What is Bradycardia?
Bradycardia is a medical condition characterized by an abnormally slow heart rate. In individuals with bradycardia, the heart beats at a rate slower than the normal range, typically below 60 beats per minute (bpm) in adults. This condition can be caused by various factors, including age-related changes, certain medications, heart-related problems, electrolyte imbalances, and medical conditions affecting the heart’s electrical system. Bradycardia may not always manifest noticeable symptoms, but when they do occur, they can include dizziness, fatigue, weakness, shortness of breath, and fainting spells. Treatment for bradycardia depends on its severity and underlying cause and may involve medications, pacemaker implantation, or addressing any contributing medical issues.
It is a medical condition where an individual’s heart rate becomes unusually slow, falling below the normal range for their age and physical condition. The heart, which usually beats at a steady rhythm to pump blood throughout the body, may fail to maintain an adequate rate, typically below 60 beats per minute. This condition can be caused by various factors, including heart tissue damage, metabolic imbalances, age-related changes, and certain medications. Bradycardia can lead to reduced blood flow to vital organs, resulting in symptoms such as fatigue, dizziness, confusion, and fainting. It is crucial to identify and treat the underlying cause of bradycardia to ensure proper heart function and overall well-being.
Types of Bradycardias
It can be classified into three types based on its origin and underlying causes.
This type originates from the sinus node, which is the heart’s natural pacemaker. In sinus bradycardia, the sinus node generates electrical signals at a slower rate than normal, leading to a heart rate below 60 beats per minute (bpm) in adults. Sinus bradycardia can be a normal response to factors such as sleep, relaxation, or physical fitness, but it can also be caused by certain medications, electrolyte imbalances, and underlying medical conditions.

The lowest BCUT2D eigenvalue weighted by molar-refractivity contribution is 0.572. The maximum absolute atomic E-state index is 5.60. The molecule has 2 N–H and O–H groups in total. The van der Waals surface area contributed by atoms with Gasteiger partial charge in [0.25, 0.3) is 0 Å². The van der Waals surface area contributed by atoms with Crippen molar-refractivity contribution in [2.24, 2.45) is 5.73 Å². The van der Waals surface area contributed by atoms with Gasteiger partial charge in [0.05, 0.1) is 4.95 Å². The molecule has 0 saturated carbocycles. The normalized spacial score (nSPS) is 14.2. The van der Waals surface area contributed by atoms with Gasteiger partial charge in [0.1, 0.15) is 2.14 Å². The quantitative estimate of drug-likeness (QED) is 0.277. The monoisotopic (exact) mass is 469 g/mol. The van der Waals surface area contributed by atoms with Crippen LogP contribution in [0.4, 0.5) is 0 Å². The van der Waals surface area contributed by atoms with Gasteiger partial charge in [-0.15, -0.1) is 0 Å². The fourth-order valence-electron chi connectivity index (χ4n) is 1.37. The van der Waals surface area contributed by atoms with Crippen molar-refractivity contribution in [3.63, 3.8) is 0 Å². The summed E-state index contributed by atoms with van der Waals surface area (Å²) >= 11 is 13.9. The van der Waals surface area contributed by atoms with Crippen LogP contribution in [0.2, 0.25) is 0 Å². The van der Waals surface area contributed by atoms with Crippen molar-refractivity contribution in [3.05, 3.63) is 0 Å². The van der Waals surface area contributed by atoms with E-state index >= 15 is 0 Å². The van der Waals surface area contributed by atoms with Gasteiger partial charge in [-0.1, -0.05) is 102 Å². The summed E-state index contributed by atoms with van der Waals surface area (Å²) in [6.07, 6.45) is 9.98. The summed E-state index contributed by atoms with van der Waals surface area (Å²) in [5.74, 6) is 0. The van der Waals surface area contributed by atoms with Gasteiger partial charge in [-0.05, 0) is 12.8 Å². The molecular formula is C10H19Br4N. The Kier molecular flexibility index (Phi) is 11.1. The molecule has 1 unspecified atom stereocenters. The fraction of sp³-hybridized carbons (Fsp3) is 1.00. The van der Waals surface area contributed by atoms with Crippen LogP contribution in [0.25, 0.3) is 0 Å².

Sick Sinus Syndrome
Sick sinus syndrome refers to a group of conditions where the sinus node does not function properly. It can cause an irregular heart rate, alternating between bradycardia (slow heart rate) and tachycardia (fast heart rate). This condition is more common in older adults and can be associated with heart disease.
Heart block, also known as atrioventricular block, occurs when there is a disruption in the electrical signals between the upper chambers (atria) and lower chambers (ventricles) of the heart. Depending on the severity of the block, it can cause different degrees of bradycardia. First-degree heart block is mild, while third-degree heart block is more severe and can require a pacemaker for treatment.
Other types of bradycardias include:
- Nocturnal bradycardia: Many healthy people have low heart rates whilst sleeping and, in most cases, this is no cause for concern
- Junctional bradycardia: Usually caused by the absence of the electrical impulse from the sinus node. As a result, the heartbeat is generated by the AV (atrioventricular) junction but is slower than normal
- Reflex bradycardia: This occurs as a response to the baroreceptor reflex, in which the body responds to an abnormal increase in blood pressure by reducing cardiac output (heart rate and volume of blood being pumped out of the heart). It is a normal function of the body, which helps to regulate blood pressure
If you are worried about your heart rhythm or think that you may have bradycardia, then you should speak to your GP as soon as possible and arrange for a referral to a cardiologist.
Prevalence vary across different populations and studies. In the general adult population, the prevalence is estimated to be around 1-2%, but it increases with age. For example, in individuals over the age of 65, the prevalence can be as high as 6-8%. Bradycardia is also commonly encountered in hospitalized patients, particularly in intensive care units and in those undergoing cardiac surgeries. Moreover, athletes may exhibit sinus bradycardia as a result of their well-trained hearts. Additionally, some medications like beta-blockers can cause bradycardia as a side effect, leading to a higher prevalence in patients taking these drugs. It is important to note that many cases of bradycardia are asymptomatic or mild, requiring no intervention. However, when symptomatic or associated with underlying cardiac issues, bradycardia may necessitate treatment with medication, pacemaker implantation, or other interventions to regulate the heart rate and maintain adequate blood circulation.
The pathophysiology involves disruptions in the electrical conduction system of the heart, leading to decreased impulse generation or impaired impulse propagation. The sinoatrial (SA) node, often referred to as the heart’s natural pacemaker, generates electrical impulses that initiate each heartbeat. These impulses then spread through the atria, causing them to contract. From there, the impulses pass through the atrioventricular (AV) node, which acts as a gatekeeper, delaying the transmission of impulses to the ventricles. Subsequently, the impulses travel down the bundle of His and its branches, causing the ventricles to contract and pump blood to the rest of the body. In bradycardia, there can be abnormalities in any part of this conduction pathway, resulting in a slow heart rate. Causes of bradycardia include intrinsic factors such as aging, heart diseases (e.g., myocardial infarction), congenital abnormalities, and certain medications, as well as extrinsic factors like increased vagal tone due to certain medical conditions or carotid sinus hypersensitivity.